Art Fairs Are Not Fair to Art

The Evening Standard (London, England), October 11, 2012 | Go to article overview

Art Fairs Are Not Fair to Art


Byline: Charles Saatchi

IDON'T go to the Basel art fair any more, which I used to enjoy greatly. Now I can no longer escape the feeling that the booths at Basel, so full of glossy art, will be full again for the next fair in their calendar with shiny agricultural implements in the Basel farmers' fair, or in the fair after that with medical supplies in the Basel pharmacists' fair.

There is something oddly disquieting seeing the reality of the art market in such high relief, the growing hordes of buyers and advisers, swarming over fashionable booths, the art seemingly reduced to mere merchandise.

I've always believed it is important for artists never to be allowed near art fairs, for fear that the disillusionment with being part of a meat market would traumatise them into abandoning their brushes. Although I now find fair booths a disrespectful way to display art, most artists accept their dealers' view that it's a good way to get your art seen and sold.

If you are as tediously pompous as me, it's easy to get hoity-toity about the aesthetics of art marketing, constantly bemoaning that art is being treated as a commodity. But of course art collectors were spivvy and profiteering even during the Renaissance.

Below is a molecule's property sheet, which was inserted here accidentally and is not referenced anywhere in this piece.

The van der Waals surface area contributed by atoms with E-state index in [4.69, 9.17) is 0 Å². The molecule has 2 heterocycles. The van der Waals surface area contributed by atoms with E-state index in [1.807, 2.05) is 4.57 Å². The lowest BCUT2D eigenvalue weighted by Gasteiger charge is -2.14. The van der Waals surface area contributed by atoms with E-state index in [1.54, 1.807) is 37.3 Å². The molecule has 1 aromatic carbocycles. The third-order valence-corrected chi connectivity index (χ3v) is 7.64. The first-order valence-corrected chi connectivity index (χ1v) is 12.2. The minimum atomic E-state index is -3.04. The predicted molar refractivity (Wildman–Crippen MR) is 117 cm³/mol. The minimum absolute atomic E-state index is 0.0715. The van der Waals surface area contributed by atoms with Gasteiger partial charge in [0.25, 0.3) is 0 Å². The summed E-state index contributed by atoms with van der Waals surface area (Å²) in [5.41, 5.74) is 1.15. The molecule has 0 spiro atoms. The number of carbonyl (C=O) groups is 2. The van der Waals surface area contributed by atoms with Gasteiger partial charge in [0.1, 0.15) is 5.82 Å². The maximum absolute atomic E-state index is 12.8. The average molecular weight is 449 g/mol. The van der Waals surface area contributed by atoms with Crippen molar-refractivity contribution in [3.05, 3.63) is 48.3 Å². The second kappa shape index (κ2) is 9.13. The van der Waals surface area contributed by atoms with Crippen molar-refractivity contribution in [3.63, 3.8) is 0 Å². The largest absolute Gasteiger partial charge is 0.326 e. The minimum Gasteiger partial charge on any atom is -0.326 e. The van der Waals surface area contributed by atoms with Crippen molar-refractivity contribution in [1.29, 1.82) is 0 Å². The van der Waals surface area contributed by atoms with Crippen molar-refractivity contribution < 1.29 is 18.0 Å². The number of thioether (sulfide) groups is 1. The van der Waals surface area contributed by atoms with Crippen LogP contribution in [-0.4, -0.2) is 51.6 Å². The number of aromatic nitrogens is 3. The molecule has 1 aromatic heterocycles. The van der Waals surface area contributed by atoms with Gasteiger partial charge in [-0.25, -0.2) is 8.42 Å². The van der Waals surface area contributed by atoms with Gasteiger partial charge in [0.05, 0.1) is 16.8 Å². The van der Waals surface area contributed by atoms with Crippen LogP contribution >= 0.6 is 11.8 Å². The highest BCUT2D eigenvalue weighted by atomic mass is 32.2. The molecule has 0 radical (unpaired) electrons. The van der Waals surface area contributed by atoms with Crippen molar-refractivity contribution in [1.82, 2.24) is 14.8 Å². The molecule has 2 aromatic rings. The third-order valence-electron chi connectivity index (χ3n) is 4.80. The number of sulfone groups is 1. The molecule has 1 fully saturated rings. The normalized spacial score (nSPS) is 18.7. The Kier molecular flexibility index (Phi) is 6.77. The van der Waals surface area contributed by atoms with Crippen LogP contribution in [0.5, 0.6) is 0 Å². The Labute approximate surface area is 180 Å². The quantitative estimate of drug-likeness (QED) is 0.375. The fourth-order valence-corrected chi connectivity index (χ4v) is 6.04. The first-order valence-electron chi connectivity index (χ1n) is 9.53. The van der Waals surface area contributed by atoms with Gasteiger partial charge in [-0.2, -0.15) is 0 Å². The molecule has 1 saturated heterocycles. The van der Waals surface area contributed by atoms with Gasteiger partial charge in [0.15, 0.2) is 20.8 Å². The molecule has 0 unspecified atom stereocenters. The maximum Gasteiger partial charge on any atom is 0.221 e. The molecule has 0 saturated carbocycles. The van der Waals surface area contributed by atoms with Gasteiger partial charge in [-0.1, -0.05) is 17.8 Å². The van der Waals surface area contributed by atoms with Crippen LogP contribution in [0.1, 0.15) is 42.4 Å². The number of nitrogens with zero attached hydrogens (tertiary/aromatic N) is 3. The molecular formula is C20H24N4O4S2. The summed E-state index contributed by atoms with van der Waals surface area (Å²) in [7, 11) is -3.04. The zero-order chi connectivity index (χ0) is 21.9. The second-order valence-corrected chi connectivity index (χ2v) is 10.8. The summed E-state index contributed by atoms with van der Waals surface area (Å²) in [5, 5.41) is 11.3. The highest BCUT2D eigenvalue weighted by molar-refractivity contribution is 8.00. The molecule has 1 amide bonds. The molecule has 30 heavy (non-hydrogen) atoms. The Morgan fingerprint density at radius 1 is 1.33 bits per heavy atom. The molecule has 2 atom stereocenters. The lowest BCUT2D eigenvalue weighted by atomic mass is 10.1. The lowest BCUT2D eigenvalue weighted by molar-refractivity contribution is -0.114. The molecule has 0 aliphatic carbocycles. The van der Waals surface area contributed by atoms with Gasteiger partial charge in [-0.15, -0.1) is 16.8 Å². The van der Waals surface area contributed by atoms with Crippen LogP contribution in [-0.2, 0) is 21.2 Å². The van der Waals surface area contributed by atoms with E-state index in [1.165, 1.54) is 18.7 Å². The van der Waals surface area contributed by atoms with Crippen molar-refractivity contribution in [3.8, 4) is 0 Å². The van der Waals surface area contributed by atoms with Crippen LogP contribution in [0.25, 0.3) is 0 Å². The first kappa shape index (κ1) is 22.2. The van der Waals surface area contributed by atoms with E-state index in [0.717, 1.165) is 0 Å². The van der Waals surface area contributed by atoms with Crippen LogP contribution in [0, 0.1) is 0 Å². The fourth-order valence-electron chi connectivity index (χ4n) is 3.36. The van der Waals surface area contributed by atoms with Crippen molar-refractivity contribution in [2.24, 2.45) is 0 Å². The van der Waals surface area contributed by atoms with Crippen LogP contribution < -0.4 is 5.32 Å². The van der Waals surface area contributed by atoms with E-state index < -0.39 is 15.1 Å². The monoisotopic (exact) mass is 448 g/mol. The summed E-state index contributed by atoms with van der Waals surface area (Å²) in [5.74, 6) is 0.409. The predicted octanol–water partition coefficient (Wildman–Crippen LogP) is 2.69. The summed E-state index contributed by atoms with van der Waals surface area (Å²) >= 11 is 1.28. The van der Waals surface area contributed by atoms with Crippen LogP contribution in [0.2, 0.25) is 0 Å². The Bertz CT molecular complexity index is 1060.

And art is only a commodity if you choose to make it so.

I rather miss the thrill of exploration, the frisson of anticipation I used to enjoy when wandering around the world's art fairs. Then I became creepily fastidious about the context in which art is viewed.

That said, our house is usually full of messy stacks of paintings I'm too lazy to hang, with empty walls and nails poking out when the work goes off to some exhibition somewhere. Any day now we'll get round to hanging some of the piles of pictures sitting on the floor.

I once suspended a Marc Quinn lifesize figure upside down in a small but tall guest lavatory. It was a dark orangey rubber cast of his body, looking rather like a shed skin, dangling by its feet so that its head was alongside yours as you sat. I don't normally play silly games with art but the artist was coming over for supper, and I thought he would appreciate my connoisseurship.

There is a moment in every art collector's life when the few bits and pieces they have hanging on their walls have grown to be too many to display. When you buy something that doesn't fit into your home and has to be stored in an art depot, you're officially an art collector. Whenever I examine the extent of my obsessive/ compulsive relationship with art, I feel I am sliding into the world of the Collyer Brothers.

Homer and Langley Collyer were two American siblings who died in the 1940s, and achieved fame of a sort because of their overwhelming and uncontrollable hoarding of books, furniture, musical instruments and many other items, filling every square foot of their house in Harlem.

They were rarely seen, and had left booby traps in corridors and doorways to protect their collection from intruders. They were both found dead in their home, surrounded by 140 tons of collected items amassed over several decades.

Their parents were first cousins, and the sons were exceptionally gifted, with Homer getting his bachelor degree in admiralty law at Columbia University by the time he was 20.

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